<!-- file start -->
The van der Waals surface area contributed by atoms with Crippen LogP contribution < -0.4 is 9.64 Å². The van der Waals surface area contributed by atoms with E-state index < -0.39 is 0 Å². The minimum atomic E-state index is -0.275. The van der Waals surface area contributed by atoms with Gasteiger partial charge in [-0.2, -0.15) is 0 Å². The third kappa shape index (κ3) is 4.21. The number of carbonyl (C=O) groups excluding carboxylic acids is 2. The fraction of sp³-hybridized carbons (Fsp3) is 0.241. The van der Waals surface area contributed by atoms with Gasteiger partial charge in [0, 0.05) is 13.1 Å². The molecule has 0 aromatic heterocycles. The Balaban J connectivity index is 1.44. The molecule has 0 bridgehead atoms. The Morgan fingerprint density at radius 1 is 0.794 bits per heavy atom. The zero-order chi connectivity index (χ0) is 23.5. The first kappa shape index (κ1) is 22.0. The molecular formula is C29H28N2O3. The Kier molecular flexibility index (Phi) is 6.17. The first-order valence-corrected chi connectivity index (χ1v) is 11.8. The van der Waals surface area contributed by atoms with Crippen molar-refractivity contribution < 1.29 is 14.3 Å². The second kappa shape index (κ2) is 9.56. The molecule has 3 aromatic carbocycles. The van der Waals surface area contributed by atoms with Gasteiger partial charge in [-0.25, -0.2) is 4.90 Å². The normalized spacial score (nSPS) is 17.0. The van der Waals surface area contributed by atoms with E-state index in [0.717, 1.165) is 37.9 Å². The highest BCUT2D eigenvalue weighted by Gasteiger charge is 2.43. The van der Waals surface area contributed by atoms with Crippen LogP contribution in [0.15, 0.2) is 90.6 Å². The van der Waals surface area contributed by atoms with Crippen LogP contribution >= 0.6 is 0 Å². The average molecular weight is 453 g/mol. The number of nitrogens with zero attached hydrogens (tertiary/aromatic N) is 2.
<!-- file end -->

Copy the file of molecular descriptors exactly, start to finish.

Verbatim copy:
The van der Waals surface area contributed by atoms with Crippen LogP contribution < -0.4 is 9.64 Å². The van der Waals surface area contributed by atoms with E-state index < -0.39 is 0 Å². The minimum atomic E-state index is -0.275. The van der Waals surface area contributed by atoms with Gasteiger partial charge in [-0.2, -0.15) is 0 Å². The third kappa shape index (κ3) is 4.21. The number of carbonyl (C=O) groups excluding carboxylic acids is 2. The fraction of sp³-hybridized carbons (Fsp3) is 0.241. The van der Waals surface area contributed by atoms with Gasteiger partial charge in [0, 0.05) is 13.1 Å². The molecule has 0 aromatic heterocycles. The Balaban J connectivity index is 1.44. The molecule has 0 bridgehead atoms. The Morgan fingerprint density at radius 1 is 0.794 bits per heavy atom. The zero-order chi connectivity index (χ0) is 23.5. The first kappa shape index (κ1) is 22.0. The molecular formula is C29H28N2O3. The Kier molecular flexibility index (Phi) is 6.17. The first-order valence-corrected chi connectivity index (χ1v) is 11.8. The van der Waals surface area contributed by atoms with Crippen molar-refractivity contribution < 1.29 is 14.3 Å². The second kappa shape index (κ2) is 9.56. The molecule has 3 aromatic carbocycles. The van der Waals surface area contributed by atoms with Gasteiger partial charge in [-0.25, -0.2) is 4.90 Å². The normalized spacial score (nSPS) is 17.0. The van der Waals surface area contributed by atoms with E-state index in [0.717, 1.165) is 37.9 Å². The highest BCUT2D eigenvalue weighted by Gasteiger charge is 2.43. The van der Waals surface area contributed by atoms with Crippen LogP contribution in [0.15, 0.2) is 90.6 Å². The van der Waals surface area contributed by atoms with Crippen LogP contribution >= 0.6 is 0 Å². The average molecular weight is 453 g/mol. The number of nitrogens with zero attached hydrogens (tertiary/aromatic N) is 2.